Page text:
Note: This post is written by Jeremy Sutton
The ability to focus…
Is there anything more central to our success in everything we do?
Whether we’re working on fitness, writing a business report, or reading a book, if we can’t focus then we’re simply not at our best.
Even socially, no one enjoys spending time with someone who’s the opposite of focused: distracted and scattered.
So let’s explore some of the techniques that can help any of us get laser focused and be at our best whenever we want to rise to the occasion.
1. Stay Present & Aware
With all the stimulation of our modern era, the world around us is practically a world-class training facility for living on autopilot. The problem is that so many things constantly vie for our attention with ever more sensational and evocative images and sound bites.
The natural (and common) reaction is to just stop thinking about it and to let everything wash over us. Overall that’s bad news, but there are solutions to help us “switch on” and get back in the driver’s seat of life.
At any moment of the day, we all have the ability to step back, disengage, take a deep breath, and mindfully redirect our attention. In fact, you can practice right now.
Simply fill your lungs from the bottom up and notice how it feels. Then bring your attention to the way your clothes feel on your body or the feeling of your feet on the floor.
By directing our attention in this way, we take ourselves out of autopilot and thus we can choose where to focus our attention next. The trick is to ask ourselves a simple question:
“What would be best for me to focus on right now?”
2. Think in Writing
One reason we get distracted so easily is that we all have so much to do and so little time to do it.
We simply can’t hold everything we want to remember in our heads at the same time. And part of us knows this too. So that part of us tends to stay overactive, nervous, and even worried that some important idea is going to slip through the cracks of our mind.
Worst of all, it’s right.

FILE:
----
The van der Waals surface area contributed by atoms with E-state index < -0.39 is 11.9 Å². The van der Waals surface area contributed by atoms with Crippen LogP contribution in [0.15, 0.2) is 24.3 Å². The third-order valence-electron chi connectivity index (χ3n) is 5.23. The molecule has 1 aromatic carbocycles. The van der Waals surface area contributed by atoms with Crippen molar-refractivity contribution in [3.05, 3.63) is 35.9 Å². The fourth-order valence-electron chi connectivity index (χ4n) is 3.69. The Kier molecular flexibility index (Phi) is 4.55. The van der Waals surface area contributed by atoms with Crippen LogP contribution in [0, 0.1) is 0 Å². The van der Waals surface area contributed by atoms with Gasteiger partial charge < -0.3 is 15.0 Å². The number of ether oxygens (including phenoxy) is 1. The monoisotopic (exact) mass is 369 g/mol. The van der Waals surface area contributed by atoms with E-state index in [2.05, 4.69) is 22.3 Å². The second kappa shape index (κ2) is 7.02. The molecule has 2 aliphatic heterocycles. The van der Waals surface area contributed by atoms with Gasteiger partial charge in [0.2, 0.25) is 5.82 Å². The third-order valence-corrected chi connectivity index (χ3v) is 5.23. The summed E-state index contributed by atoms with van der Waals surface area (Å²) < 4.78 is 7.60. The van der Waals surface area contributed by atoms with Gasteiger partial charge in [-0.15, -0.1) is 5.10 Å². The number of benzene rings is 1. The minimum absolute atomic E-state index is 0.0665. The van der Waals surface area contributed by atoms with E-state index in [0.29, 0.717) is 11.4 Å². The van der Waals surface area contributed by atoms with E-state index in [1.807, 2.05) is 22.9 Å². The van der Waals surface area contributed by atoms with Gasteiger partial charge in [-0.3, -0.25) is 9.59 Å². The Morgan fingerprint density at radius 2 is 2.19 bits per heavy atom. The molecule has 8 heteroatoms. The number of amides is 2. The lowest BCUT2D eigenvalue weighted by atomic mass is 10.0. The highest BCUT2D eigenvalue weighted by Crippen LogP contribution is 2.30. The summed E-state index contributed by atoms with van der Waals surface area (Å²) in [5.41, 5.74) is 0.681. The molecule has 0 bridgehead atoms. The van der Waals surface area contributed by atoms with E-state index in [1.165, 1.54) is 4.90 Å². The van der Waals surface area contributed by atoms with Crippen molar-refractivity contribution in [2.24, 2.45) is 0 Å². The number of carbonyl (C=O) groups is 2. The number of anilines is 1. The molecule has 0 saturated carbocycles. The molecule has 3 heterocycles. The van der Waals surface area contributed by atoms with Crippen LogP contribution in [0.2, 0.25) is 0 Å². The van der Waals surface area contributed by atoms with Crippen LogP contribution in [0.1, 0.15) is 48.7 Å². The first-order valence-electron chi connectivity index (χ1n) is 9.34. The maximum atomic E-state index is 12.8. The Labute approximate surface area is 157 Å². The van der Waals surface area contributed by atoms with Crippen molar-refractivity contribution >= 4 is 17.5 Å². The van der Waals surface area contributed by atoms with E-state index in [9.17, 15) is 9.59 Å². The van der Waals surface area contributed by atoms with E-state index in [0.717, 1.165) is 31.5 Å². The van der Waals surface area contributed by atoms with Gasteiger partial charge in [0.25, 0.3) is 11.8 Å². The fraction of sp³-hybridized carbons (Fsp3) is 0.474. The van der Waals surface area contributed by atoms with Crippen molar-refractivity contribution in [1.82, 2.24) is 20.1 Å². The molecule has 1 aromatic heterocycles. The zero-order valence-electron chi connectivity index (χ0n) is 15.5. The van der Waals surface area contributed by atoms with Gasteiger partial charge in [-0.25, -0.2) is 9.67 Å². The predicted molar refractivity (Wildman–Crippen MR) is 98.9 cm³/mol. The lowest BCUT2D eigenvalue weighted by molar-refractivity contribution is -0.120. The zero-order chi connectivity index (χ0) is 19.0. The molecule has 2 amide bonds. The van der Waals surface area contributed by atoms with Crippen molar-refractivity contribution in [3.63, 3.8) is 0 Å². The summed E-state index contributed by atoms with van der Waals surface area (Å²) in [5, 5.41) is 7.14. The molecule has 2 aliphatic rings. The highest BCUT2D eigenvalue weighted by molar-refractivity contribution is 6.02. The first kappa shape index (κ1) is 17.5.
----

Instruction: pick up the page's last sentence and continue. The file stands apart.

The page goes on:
It’s not possible to hold all the important things we want to do in our minds. We’re bound to forget something. So the solution is what psychologists call “distributed cognition”. That’s a fancy way of saying “use writing tools to save your thoughts.”
Here’s the deal:
The day is long and we inevitably get tired. When we’re tired, we have a hard time remembering the important things that we really want to take care of in a day. So when we find ourselves with some free time, instead of using it to take care of interesting things that we care about, we tend to fill in the gap with whatever grasp our attention first.
By writing things down, making plans, and coming back to them often, we set ourselves up to better focus on those things we care about most.
Also, writing is the first step to transforming mere ideas into actual reality.
We can’t do anything with an idea that only exists in our minds. But once we write something down, it becomes more real. We have something to work with, and we can start taking the steps to make it happen.
3. If It’s Important, Do It Early
We all know how it’s hard to stay focused when we’re tired. That’s a no brainer.
And it turns out there’s a reason for that: will power is a limited resource. Like a muscle, the more self-control we use, the more difficult it gets to flex that muscle a second, third, and forth time.
So then, if you have something important to your long-term goals, invest some time in it early in the day. This is especially powerful when you combine this technique with the first two.
For example, if you have your major life goals and to-do’s written down, then you can use that list to focus your attention right from the start of the day. Review what matters most, take a deep breath to come back to the present, and then dive into that important task.
This isn’t to say that it’s impossible to do good focused work in the afternoon or evening. It’s just that you will be more accountable to your own goals if you can invest in yourself early.
Bonus Trick for Extended Will-Power
Your brain uses glucose as fuel for focusing, but your brain can only store about 20-30 minutes of it at one time.
Studies have shown that if you can replace your glucose levels by snacking on small amounts of fruit throughout your work or study session at the rate of about 1/2 a banana every 20-30 minutes, you will stay focused for longer.
Bringing It All Into Focus
The ability to focus is critical to our long-term success. And there are ways to get better at it.
Take advantage of the techniques here and let us know how they are working for you.
Also, do you have any tips or tricks that you use to harness your focus?
If so, please share them below in the comments and help the rest of us take our lives to that next level.
Jeremy Sutton is a professional consultant, coach, and writer at PrecisionPrinciple.com. He helps people create massive value by leveraging their innate strengths and interests. He’s best known for helping people achieve powerful breakthroughs both professionally and personally. He does this with time-tested tools of self-management and psychology such as The Game.